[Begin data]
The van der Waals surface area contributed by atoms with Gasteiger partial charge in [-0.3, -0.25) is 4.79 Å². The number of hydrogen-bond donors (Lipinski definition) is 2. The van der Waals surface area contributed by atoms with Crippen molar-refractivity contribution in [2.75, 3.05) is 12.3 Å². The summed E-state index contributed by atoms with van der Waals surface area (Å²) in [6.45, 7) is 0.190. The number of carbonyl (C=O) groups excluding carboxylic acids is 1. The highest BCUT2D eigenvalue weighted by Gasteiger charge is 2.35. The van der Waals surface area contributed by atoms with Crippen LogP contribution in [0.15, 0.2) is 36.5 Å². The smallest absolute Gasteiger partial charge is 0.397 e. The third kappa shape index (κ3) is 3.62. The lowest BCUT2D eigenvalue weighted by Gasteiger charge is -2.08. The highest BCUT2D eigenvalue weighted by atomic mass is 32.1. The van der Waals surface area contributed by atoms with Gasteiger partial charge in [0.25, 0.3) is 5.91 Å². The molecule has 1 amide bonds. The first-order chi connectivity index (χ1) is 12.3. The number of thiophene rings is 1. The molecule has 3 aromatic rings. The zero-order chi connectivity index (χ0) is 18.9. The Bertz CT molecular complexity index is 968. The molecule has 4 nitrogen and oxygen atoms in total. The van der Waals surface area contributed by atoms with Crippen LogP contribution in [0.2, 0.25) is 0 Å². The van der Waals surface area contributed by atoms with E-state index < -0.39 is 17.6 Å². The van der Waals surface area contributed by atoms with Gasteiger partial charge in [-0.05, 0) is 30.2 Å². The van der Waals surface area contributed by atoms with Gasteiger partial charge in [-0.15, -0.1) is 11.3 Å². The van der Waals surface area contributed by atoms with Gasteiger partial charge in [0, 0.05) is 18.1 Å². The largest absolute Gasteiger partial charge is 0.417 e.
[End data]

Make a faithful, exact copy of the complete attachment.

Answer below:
The van der Waals surface area contributed by atoms with Gasteiger partial charge in [-0.3, -0.25) is 4.79 Å². The number of hydrogen-bond donors (Lipinski definition) is 2. The van der Waals surface area contributed by atoms with Crippen molar-refractivity contribution in [2.75, 3.05) is 12.3 Å². The summed E-state index contributed by atoms with van der Waals surface area (Å²) in [6.45, 7) is 0.190. The number of carbonyl (C=O) groups excluding carboxylic acids is 1. The highest BCUT2D eigenvalue weighted by Gasteiger charge is 2.35. The van der Waals surface area contributed by atoms with Crippen LogP contribution in [0.15, 0.2) is 36.5 Å². The smallest absolute Gasteiger partial charge is 0.397 e. The third kappa shape index (κ3) is 3.62. The lowest BCUT2D eigenvalue weighted by Gasteiger charge is -2.08. The highest BCUT2D eigenvalue weighted by atomic mass is 32.1. The van der Waals surface area contributed by atoms with Gasteiger partial charge in [0.25, 0.3) is 5.91 Å². The molecule has 1 amide bonds. The first-order chi connectivity index (χ1) is 12.3. The number of thiophene rings is 1. The molecule has 3 aromatic rings. The zero-order chi connectivity index (χ0) is 18.9. The Bertz CT molecular complexity index is 968. The molecule has 4 nitrogen and oxygen atoms in total. The van der Waals surface area contributed by atoms with Crippen LogP contribution in [0.2, 0.25) is 0 Å². The van der Waals surface area contributed by atoms with E-state index < -0.39 is 17.6 Å². The van der Waals surface area contributed by atoms with Gasteiger partial charge in [-0.05, 0) is 30.2 Å². The van der Waals surface area contributed by atoms with Gasteiger partial charge in [-0.15, -0.1) is 11.3 Å². The van der Waals surface area contributed by atoms with Gasteiger partial charge in [0, 0.05) is 18.1 Å². The largest absolute Gasteiger partial charge is 0.417 e.